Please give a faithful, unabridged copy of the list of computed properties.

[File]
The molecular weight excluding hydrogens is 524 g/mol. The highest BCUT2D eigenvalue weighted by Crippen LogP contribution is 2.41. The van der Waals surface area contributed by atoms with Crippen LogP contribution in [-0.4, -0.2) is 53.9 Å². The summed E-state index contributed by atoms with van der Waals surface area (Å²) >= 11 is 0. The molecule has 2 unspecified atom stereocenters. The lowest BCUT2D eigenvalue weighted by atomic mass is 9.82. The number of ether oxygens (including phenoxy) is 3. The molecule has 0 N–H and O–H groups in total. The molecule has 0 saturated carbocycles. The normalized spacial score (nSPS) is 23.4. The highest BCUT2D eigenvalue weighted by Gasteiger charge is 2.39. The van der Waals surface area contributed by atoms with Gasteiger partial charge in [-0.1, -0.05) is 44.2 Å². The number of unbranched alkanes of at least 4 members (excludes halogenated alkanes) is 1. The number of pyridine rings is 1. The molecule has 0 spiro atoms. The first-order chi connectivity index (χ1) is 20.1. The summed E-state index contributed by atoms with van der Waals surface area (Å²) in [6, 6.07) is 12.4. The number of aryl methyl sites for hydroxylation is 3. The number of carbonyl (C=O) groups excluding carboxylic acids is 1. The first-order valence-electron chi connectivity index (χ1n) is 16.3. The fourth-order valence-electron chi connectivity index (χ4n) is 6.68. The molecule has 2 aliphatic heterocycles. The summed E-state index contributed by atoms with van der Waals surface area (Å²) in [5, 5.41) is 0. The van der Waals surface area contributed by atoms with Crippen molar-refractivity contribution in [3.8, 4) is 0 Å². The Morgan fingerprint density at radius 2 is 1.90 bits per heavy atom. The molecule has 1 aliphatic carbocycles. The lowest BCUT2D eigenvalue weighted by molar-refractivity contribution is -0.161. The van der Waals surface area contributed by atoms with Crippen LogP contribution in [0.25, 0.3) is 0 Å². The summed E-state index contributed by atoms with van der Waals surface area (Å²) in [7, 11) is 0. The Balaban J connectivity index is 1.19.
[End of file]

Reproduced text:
The molecular weight excluding hydrogens is 524 g/mol. The highest BCUT2D eigenvalue weighted by Crippen LogP contribution is 2.41. The van der Waals surface area contributed by atoms with Crippen LogP contribution in [-0.4, -0.2) is 53.9 Å². The summed E-state index contributed by atoms with van der Waals surface area (Å²) >= 11 is 0. The molecule has 2 unspecified atom stereocenters. The lowest BCUT2D eigenvalue weighted by atomic mass is 9.82. The number of ether oxygens (including phenoxy) is 3. The molecule has 0 N–H and O–H groups in total. The molecule has 0 saturated carbocycles. The normalized spacial score (nSPS) is 23.4. The highest BCUT2D eigenvalue weighted by Gasteiger charge is 2.39. The van der Waals surface area contributed by atoms with Gasteiger partial charge in [-0.1, -0.05) is 44.2 Å². The number of unbranched alkanes of at least 4 members (excludes halogenated alkanes) is 1. The number of pyridine rings is 1. The molecule has 0 spiro atoms. The first-order chi connectivity index (χ1) is 20.1. The summed E-state index contributed by atoms with van der Waals surface area (Å²) in [6, 6.07) is 12.4. The number of aryl methyl sites for hydroxylation is 3. The number of carbonyl (C=O) groups excluding carboxylic acids is 1. The first-order valence-electron chi connectivity index (χ1n) is 16.3. The fourth-order valence-electron chi connectivity index (χ4n) is 6.68. The molecule has 2 aliphatic heterocycles. The summed E-state index contributed by atoms with van der Waals surface area (Å²) in [5, 5.41) is 0. The van der Waals surface area contributed by atoms with Crippen molar-refractivity contribution in [3.8, 4) is 0 Å². The Morgan fingerprint density at radius 2 is 1.90 bits per heavy atom. The molecule has 1 aliphatic carbocycles. The lowest BCUT2D eigenvalue weighted by molar-refractivity contribution is -0.161. The van der Waals surface area contributed by atoms with Crippen LogP contribution in [0.25, 0.3) is 0 Å². The summed E-state index contributed by atoms with van der Waals surface area (Å²) in [7, 11) is 0. The Balaban J connectivity index is 1.19.